Proud American

Tom Hayden's special place in the imagination of baby boomers (especially men)

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I'll never forget the day I learned that Tom Hayden had married Jane Fonda.  I was in the mess hall of an Israeli army base in the middle of nowhere, reading a back issue of Time Magazine when I saw the story. Tom Hayden and Jane Fonda hitched.


In my student days I bumped into Tom Hayden a couple times in Ann Arbor. He was already a famous anti-Vietnam activist and leader of SDS.

I was a mere undergrad who happened to be at a couple parties he attended.

Tom Hayden may not have lived up to his early promise as a politician or a transformative thinker. But he got the Girl.

I made no impression on Hayden (which he confirmed when we met, years later at a Jerusalem dinner party). But made one on me, and it wasn’t good. He struck me as a windbag, a spouter of counter-culture clichés and slogans, not too different from the half-educated, fashionably disheveled teaching assistants we were subjected to in the classroom.

One thing about Hayden did stand out.  He was physically unattractive. He had bad skin and a big nose (as do I). After marrying Fonda, he sometimes joked about their "beauty and the beast" relationship.

Jane Fonda was not just a beauty. She was one of the great Hollywood sex symbols of our generation.  Of course she was in her radical phase at the time (as opposed, to say, her later exercise phase) and I figured politics was the attraction. Maybe she thought marrying a guy like Hayden would make her seem smarter or more virtuous. And maybe he knew it.

The marriage caused me to revise upward my opinion of Hayden.  I figured that he must be more interesting or charismatic or something than the guy I had met in Ann Arbor.  Maybe he really was going to become the leader of the baby boom pack.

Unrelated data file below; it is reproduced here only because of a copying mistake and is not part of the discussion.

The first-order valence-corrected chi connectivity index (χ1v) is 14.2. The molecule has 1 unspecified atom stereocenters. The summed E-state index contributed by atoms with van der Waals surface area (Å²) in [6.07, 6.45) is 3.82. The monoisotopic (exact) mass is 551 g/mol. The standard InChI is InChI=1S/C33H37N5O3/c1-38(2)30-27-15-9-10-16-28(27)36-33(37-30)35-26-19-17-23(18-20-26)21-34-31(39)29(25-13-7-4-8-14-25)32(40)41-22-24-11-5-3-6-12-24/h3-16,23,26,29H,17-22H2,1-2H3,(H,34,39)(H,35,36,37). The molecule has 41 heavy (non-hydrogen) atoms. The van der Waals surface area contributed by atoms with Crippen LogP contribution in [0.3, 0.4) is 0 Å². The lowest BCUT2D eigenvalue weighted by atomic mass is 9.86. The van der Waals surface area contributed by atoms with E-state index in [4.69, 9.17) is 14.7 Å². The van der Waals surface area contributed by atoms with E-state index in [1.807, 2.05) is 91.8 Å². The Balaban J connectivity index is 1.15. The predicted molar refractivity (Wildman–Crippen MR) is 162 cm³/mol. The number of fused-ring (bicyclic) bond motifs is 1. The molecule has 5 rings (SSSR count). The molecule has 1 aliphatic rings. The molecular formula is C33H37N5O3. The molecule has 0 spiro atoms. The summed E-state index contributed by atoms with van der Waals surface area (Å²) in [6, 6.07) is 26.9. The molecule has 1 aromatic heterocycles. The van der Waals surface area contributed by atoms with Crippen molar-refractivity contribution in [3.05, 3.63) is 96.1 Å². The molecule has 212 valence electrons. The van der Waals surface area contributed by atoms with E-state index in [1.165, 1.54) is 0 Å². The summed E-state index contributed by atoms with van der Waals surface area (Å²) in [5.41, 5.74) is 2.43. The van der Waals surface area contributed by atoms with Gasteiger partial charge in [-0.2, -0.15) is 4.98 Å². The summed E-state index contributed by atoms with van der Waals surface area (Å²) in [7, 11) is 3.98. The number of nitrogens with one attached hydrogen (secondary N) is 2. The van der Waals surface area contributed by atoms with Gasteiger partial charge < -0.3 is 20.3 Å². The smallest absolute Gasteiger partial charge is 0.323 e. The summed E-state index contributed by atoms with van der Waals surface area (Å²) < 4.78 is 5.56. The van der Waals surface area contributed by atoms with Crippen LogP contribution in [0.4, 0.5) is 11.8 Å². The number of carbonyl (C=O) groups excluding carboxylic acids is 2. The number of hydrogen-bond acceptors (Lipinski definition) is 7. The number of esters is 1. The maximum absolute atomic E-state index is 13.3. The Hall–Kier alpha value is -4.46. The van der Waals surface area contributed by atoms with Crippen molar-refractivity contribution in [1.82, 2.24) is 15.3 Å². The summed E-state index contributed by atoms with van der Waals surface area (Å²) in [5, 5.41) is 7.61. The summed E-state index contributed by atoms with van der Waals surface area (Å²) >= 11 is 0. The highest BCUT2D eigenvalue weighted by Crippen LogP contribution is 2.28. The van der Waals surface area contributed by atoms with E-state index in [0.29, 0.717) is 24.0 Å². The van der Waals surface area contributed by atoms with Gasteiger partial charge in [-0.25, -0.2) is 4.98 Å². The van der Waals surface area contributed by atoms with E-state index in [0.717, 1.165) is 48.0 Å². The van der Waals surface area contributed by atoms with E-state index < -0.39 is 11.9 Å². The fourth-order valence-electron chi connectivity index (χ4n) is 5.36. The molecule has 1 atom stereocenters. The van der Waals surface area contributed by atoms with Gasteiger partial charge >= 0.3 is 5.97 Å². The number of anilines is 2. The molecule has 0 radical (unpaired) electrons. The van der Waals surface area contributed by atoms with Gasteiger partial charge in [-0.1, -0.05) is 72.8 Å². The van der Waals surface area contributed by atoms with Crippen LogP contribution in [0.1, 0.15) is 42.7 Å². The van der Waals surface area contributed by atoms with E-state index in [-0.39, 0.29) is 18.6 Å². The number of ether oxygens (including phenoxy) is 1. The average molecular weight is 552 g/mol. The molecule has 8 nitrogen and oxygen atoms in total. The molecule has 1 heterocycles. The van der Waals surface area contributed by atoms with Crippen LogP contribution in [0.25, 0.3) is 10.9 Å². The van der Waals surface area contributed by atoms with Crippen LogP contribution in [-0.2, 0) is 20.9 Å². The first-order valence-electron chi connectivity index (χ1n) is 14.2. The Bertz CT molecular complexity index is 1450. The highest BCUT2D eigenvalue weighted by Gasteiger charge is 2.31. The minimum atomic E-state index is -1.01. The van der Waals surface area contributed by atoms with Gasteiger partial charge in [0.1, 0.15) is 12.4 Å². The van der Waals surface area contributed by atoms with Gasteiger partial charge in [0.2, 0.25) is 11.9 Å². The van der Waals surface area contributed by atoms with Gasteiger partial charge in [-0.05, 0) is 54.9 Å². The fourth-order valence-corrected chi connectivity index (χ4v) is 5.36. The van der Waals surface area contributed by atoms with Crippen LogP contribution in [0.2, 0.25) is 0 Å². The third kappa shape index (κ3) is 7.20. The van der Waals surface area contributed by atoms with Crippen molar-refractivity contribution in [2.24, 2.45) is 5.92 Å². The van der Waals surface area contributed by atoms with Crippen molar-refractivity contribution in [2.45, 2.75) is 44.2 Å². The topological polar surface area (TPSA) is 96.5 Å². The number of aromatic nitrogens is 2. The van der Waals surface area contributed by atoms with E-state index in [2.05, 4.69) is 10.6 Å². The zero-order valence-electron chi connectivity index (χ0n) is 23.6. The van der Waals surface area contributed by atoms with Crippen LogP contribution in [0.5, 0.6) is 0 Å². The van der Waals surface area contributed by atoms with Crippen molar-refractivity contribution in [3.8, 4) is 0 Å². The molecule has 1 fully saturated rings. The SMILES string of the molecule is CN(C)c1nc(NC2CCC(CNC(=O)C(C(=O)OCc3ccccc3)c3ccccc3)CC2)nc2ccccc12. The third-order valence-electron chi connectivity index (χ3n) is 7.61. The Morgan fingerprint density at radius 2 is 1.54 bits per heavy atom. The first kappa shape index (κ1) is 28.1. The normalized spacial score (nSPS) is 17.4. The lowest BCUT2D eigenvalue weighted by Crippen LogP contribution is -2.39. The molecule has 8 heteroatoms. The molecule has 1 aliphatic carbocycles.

He didn’t. Not even close. Like a lot of the radical icons of the sixties, Hayden didn’t travel well off the campus or into the future. In a decades- long political career he never got higher than the California State Senate.  His most notable legislative achievement was the Hayden Act of 1998, which enhanced the rights of household pets.

Hayden, of course, had higher aspirations.  In 1976, he ran in the California Democratic primary for US Senate and lost.  Backed by his wife, he ran for the gubernatorial nomination and lost again. He then ran for mayor of LA and the LA City Council and lost twice more, at which point he called it quits.

By that time, the Hayden-Fonda marriage was over.  Jane married Ted Turner.  Hayden spent the rest of his life recycling his glory days in books and lectures, and advocating for mildly progressive causes. He became an oldies act, like Herman’s Hermits or David Cosby.  He got old, like all of us do.

Still, Hayden occupies a special place in the imagination of baby boomers, especially the men. He may not have lived up to his early promise as a politician or a transformative thinker.  But he got the Girl.  And for a lot of us guys, that’s really what the Sixties were all about.

Zev Chafets is a Fox News contributor. His latest book is "Remembering Who We Are: A Treasury of Conservative Commencement Addresses" (Sentinel 2015).